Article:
I knew very little about Chile—I had an idea of a long, thin country full of lamas, Spanish colonial architecture and Indians dressed in homespun wool. But, I was about to find out a whole lot more about the South American nation—I had just agreed to accompany a friend on a trip there.
Before setting off, I did a little research. I learned about Chile’s geography, history and people—and the more I read the more I wanted to go there.
We arrived in Santiago airport after an overnight flight from Europe before connecting to Patagonia in the south. The 1,500 journey along the Andes was one of the most spectacularly scenic flights of my life.
The plane flies parallel with the mountains and the view continually changes between valleys, lakes, glaciers, volcanoes and 20,000-foot mountains. On our landing approach to Punta Arenas, I took some photos of the coastal landscape, including one of drumlin hills. This picture was later used in a published scientific paper by the British Antarctic survey.
Punta Arenas is the southern-most city on the American continent and an ideal starting point for exploring continental Patagonia. It’s a surprisingly modern, vibrant city at the edge of the world.
It also has quite a few good hotels, bars and restaurants. A must-try dish found in many eateries is the superb king crab soufflé. I had mine washed down with plenty of tasty Chilean beer. The Chileans adopted the craft of brewing from German emigrants who arrived in number during the 19th century—and the Chileans have learned well.
From Punta Arenas we took a few day trips—one was by boat to the penguin colony of Magdalena Island in the famous Magellan Strait, where 65,000 Magellanic penguins come to breed every summer.
Then we took the road north to the Torres del Paine National Park, a spectacular combination of dramatic mountains, beautiful lakes, forests, rivers, waterfalls and glaciers. Torres del Paine was one of the main reasons why I wanted to go to Chile—it’s a place that has to be seen to be believed.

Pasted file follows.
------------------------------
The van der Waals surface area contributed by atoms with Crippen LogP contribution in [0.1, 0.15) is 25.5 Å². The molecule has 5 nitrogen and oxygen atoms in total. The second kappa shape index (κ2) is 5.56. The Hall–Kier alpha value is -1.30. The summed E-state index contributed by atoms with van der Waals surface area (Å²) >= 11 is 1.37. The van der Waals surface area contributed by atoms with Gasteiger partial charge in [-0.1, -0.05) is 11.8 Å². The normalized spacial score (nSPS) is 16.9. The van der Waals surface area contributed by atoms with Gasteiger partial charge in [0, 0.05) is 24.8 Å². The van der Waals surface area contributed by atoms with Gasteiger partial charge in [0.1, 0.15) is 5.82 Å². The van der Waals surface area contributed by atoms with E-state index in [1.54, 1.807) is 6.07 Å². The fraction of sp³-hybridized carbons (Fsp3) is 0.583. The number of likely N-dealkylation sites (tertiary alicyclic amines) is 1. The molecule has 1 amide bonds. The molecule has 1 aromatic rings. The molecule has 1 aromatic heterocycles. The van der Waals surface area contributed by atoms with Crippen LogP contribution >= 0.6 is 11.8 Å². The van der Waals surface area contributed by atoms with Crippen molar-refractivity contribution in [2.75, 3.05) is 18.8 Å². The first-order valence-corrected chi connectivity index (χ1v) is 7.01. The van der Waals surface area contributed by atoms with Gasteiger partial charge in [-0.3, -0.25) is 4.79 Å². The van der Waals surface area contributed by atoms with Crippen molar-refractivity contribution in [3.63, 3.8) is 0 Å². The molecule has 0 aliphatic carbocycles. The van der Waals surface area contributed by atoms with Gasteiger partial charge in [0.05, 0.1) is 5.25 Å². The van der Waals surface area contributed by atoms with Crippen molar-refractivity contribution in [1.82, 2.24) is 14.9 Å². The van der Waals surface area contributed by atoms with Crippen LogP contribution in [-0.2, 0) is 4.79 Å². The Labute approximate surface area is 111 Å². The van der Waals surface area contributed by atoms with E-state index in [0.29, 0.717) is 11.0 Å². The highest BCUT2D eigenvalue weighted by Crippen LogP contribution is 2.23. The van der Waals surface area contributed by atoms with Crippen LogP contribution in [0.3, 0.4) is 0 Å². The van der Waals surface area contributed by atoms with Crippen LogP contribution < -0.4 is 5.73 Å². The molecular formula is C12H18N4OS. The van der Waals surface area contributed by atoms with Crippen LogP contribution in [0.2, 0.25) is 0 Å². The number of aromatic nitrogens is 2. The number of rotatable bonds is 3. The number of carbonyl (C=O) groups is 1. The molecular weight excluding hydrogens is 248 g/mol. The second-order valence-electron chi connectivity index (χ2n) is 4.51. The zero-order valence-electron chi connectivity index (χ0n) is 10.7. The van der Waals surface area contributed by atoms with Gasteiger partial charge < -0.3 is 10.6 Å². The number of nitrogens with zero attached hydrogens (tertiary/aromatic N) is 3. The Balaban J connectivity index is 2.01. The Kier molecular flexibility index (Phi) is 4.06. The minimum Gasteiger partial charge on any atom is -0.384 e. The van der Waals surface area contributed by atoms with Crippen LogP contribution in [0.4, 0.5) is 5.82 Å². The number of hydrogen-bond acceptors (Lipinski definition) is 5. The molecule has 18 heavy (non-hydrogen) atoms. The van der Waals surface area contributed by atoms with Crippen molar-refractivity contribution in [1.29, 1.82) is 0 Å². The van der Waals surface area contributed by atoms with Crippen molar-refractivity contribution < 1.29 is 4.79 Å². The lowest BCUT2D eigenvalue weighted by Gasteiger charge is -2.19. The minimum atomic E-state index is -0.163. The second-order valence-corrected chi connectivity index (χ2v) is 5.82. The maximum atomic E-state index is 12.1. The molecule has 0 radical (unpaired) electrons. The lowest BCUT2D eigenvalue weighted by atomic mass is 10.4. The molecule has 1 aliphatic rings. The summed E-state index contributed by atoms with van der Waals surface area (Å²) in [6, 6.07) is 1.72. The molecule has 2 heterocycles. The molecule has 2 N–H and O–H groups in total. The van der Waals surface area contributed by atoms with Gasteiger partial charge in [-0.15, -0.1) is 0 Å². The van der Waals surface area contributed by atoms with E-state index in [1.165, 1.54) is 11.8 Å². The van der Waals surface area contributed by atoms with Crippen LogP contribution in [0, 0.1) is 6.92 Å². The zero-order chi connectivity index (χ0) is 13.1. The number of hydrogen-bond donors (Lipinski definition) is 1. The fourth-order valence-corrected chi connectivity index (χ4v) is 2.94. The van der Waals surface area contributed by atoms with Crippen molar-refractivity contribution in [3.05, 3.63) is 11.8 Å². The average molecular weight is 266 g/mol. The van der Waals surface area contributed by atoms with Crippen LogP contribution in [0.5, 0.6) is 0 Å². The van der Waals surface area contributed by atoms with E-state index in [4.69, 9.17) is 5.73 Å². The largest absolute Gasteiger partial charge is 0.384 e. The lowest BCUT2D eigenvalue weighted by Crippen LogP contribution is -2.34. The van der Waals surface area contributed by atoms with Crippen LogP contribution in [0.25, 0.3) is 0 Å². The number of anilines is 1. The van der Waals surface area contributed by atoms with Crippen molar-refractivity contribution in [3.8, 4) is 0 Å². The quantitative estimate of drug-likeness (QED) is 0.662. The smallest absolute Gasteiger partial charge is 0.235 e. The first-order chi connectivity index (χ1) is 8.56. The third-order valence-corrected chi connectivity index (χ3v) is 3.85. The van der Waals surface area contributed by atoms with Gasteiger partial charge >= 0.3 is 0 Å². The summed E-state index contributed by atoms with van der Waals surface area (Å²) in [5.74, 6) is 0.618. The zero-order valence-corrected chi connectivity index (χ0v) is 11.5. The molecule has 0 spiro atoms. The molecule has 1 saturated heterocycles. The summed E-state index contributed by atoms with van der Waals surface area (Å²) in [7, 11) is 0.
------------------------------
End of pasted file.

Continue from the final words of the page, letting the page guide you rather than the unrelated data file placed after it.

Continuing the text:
This photographer’s dream is also a haven for hikers and outdoor enthusiasts. We explored much of the park by car before setting out on foot into the mountains and valleys.
On our second day in the park we took a boat trip to see the Grey Glacier. We sat onboard snapping photographs and drinking Pisco Sour—Chile’s national cocktail served with 10,000-year-old glacier ice.
We also visited the famous Perito Moreno glacier. Due to its size and accessibility, Perito Moreno is one of the major tourist attractions in southern Patagonia. It’s also one of only a handful of glaciers in Patagonia that are still advancing.
The front of the glacier is three miles wide and it rises an average of 240 feet above the surface of the water of Lake Argentino. It’s famous for its frequent calvings—when vast chunks of ice break off and plunge into the lake.
It’s hard to tear yourself away from sights like these—I would be lying if I said I don’t want to go back!
On the plus side, a number of the photos I took on this trip have been published in books, scientific papers and travel brochures. When you make money from a trip, a return visit is always on the cards.
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